how Phon e evidence led gardai rig ht to dwyer...
MOBILE phone evidence helped gardai identify Graham Dwyer as a suspect in the murder of Elaine O'Hara, and "told the story" of their relationship, proving he planned and intended to kill her.
The movements and contents of five phones were central to the case against Dwyer - his work phone had first been used to contact Elaine and then three prepaid numbers he bought and mistakenly thought were untraceable yielded thousands of texts between the pair.
These five numbers were Dwyer's work phone, Elaine's iPhone and the so-called "Goroon", "Master" and "Slave" pre-paid phones.
Dwyer denied he was the user of the "Goroon" and "Master" phones that contacted Elaine on her own iPhone and the "Slave" phone in the 17 months before her death.
After she disappeared in 2012, gardai found her iPhone plugged in and charging in her apartment.
It had been backed up to her Apple Mac laptop computer, where gardai later found thousands of disturbing text conversations between her and a man who used the alias "David."
However, the name for the number in her computer contacts and address book was Graham.
This number belonged to a prepaid phone that was bought in the 3 Store on Grafton Street on March 25, 2011 by someone who gave the name "Goroon Caisholm", with an address at Oak Lawn, Clerihan, Co Tipperary. The phone was never found.
As well as giving a detailed insight into Elaine's sexual, BDSM-based relationship with the user of the "Goroon" phone, there were numerous personal details in the texts, such as the birth of his child, and a "terrible" weekend when he found out about a pay cut and "came fifth in flying".
Gardai began building a profile of who might be using it.
Elaine's skeletal remains were found at Killakee Mountain on September 13, 2013 and the Master and Slave Nokia phones were fished from the bottom of Vartry reservoir shortly after - on September 17 and October 7.
They had been bought at the O2 shop in Grafton Street on November 30, 2011.
The case was by now a murder investigation and gardai also set about trying to find out who had been using the Master phone.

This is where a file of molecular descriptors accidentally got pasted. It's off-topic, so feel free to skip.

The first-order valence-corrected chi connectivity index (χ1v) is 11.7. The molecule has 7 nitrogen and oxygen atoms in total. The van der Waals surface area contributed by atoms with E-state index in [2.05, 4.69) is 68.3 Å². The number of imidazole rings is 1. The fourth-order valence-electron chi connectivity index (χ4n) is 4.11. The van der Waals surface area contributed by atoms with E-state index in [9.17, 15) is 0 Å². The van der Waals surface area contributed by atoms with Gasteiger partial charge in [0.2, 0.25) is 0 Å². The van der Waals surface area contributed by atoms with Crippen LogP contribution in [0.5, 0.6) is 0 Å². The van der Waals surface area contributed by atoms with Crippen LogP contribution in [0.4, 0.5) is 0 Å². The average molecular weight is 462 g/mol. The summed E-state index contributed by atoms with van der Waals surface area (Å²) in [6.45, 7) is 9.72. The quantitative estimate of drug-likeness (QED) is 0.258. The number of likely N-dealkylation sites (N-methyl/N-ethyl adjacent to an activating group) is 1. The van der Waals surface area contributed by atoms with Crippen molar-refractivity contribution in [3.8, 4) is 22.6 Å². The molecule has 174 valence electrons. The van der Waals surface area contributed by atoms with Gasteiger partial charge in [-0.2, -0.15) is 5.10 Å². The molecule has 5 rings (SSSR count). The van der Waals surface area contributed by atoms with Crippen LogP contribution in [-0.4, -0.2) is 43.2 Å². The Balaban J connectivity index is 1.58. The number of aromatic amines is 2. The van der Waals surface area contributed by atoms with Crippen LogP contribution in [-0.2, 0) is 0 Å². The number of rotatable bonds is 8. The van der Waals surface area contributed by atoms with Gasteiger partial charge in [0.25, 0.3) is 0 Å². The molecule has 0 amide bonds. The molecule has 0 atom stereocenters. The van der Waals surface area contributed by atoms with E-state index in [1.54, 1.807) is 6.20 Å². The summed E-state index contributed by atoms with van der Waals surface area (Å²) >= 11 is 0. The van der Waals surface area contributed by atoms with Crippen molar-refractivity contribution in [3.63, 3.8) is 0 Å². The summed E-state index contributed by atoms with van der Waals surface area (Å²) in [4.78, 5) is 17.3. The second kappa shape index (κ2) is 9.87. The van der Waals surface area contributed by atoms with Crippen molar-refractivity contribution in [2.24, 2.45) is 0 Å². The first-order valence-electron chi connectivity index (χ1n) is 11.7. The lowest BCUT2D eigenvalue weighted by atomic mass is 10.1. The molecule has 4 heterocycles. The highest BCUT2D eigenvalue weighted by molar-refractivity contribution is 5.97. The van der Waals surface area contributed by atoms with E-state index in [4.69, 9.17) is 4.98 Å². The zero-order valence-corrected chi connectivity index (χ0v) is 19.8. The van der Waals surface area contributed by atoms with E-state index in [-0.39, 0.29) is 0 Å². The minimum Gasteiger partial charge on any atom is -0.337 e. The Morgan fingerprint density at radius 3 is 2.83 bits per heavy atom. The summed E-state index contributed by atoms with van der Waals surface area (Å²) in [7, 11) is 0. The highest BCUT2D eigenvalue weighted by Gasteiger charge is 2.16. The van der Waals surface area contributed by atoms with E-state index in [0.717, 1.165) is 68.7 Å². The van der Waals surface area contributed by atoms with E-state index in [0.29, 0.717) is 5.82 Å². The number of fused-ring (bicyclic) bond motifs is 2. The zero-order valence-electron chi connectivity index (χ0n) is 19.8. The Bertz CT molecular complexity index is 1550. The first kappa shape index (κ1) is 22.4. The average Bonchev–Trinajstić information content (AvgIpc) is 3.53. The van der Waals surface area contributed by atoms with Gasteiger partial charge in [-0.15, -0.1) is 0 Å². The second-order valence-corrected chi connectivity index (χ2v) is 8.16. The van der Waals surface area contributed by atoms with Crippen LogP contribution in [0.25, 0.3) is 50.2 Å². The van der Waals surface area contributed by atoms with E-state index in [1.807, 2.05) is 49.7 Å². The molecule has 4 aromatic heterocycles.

A breakthrough was made when Dwyer was linked to it by a combination of mobile cell site analysis and motorway toll booth records. Gardai traced the movement of the "Master" phone on mobile phone cells, particularly in south Dublin and Galway on July 4, 2012, when Mr Dwyer's car was identified as having been driven between the two cities.
Analyst Sarah Skedd trawled video records of vehicles passing through the M4 and M6 toll stations that day. An "11850" number caught her eye.
This would prove to be Dwyer's car: 99 G 11850, and Ms Skedd told the investigation team on September 27, 2013.
Once Dwyer was identified as a suspect, the "Goroon" phone's texts reinforced the garda view that he was the user of that number. The birth date of a "beautiful baby girl" and her name tallied with that of his daughter, as did references to a pay cut and the fact that he had come fifth in a model plane flying competition.
The details given were similar to a name and an address Dwyer knew - an old friend who knew nothing about the phone was called Gordon Chisholm, and Dwyer's sister lived at Oak Park, Clerihan, Tipperary.
Gardai viewed thousands of hours of CCTV footage from Ms O'Hara's apartment complex, Belarmine Plaza, Stepaside in the months before she disappeared and identified Dwyer repeatedly coming and going.
The Master and Slave phones had last contacted each other 15 minutes after Elaine was last seen alive on August 22, 2012.
The jury heard of a series of dates and times during which Mr Dwyer's work phone and the "Master" phone were connecting through the networks at similar or nearby locations around Ireland. Sarah Skedd found nothing in her analysis to contradict the suggestion that the same person was using the two phones.
In all, there were 2,639 communications between the "Goroon" phone and Elaine's iPhone, 1,380 contacts between the two Master and Slave phones, 847 messages from Mr Dwyer's work phone to Elaine's iPhone. There was one contact from the Master to Elaine's iPhone and five her number to the Slave phone.
What emerged from the texts between the prepaid phones was a comprehensive and chilling account of an abusive and violent sexual relationship.
The Master repeatedly asked the Slave to let him kill her if she was suicidal, spoke of his urge to rape, stab and kill a woman, and of hatching a plan to do just that.
The texts also detailed the "grooming" by Dwyer of Elaine.
He spoke of planning to kill a woman and told the Slave that it would be her who was killed unless she helped him.
If the "Goroon" phone messages detailed the background relationship, the Master and Slave texts set out the endgame on August 22, continuing up to 15 minutes after Elaine was last seen alive, with the instructions: "Go down to shore and wait."
Tracking Dwyer's phone, gardai found that the day before Elaine disappeared, Dwyer's work phone connected through a mobile cell just inside the M50 in south Dublin at 6.26pm - shortly after the so-called "Master" phone texted the "Slave" number to say: "I am heading out to the spot now to double check."
Then, on August 22, his work phone was turned off for several hours before reconnecting to the network at 9pm.
The prosecution said all the evidence showed Dwyer was the Master and he met her that day to carry out his terrible plan.